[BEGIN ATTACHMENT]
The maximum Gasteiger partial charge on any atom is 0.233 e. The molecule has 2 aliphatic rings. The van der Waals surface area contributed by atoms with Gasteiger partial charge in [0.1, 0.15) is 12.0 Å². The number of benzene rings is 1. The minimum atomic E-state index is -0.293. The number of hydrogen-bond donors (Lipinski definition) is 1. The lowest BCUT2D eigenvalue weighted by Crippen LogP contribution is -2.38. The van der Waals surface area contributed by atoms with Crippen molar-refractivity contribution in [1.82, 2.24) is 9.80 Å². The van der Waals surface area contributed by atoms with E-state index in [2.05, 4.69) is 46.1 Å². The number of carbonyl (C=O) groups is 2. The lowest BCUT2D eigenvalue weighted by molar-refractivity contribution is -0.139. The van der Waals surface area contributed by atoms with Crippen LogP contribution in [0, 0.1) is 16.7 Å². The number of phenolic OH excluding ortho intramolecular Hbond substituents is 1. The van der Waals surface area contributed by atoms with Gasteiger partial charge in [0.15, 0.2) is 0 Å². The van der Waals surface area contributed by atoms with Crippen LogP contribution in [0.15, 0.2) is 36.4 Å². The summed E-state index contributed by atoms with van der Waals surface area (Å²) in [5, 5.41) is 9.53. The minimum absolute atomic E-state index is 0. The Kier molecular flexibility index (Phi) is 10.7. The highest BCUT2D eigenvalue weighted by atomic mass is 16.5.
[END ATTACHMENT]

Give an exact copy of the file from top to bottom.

The maximum Gasteiger partial charge on any atom is 0.233 e. The molecule has 2 aliphatic rings. The van der Waals surface area contributed by atoms with Gasteiger partial charge in [0.1, 0.15) is 12.0 Å². The number of benzene rings is 1. The minimum atomic E-state index is -0.293. The number of hydrogen-bond donors (Lipinski definition) is 1. The lowest BCUT2D eigenvalue weighted by Crippen LogP contribution is -2.38. The van der Waals surface area contributed by atoms with Crippen molar-refractivity contribution in [1.82, 2.24) is 9.80 Å². The van der Waals surface area contributed by atoms with E-state index in [2.05, 4.69) is 46.1 Å². The number of carbonyl (C=O) groups is 2. The lowest BCUT2D eigenvalue weighted by molar-refractivity contribution is -0.139. The van der Waals surface area contributed by atoms with Crippen LogP contribution in [0, 0.1) is 16.7 Å². The number of phenolic OH excluding ortho intramolecular Hbond substituents is 1. The van der Waals surface area contributed by atoms with Gasteiger partial charge in [0.15, 0.2) is 0 Å². The van der Waals surface area contributed by atoms with Crippen LogP contribution in [0.15, 0.2) is 36.4 Å². The summed E-state index contributed by atoms with van der Waals surface area (Å²) in [5, 5.41) is 9.53. The minimum absolute atomic E-state index is 0. The Kier molecular flexibility index (Phi) is 10.7. The highest BCUT2D eigenvalue weighted by atomic mass is 16.5.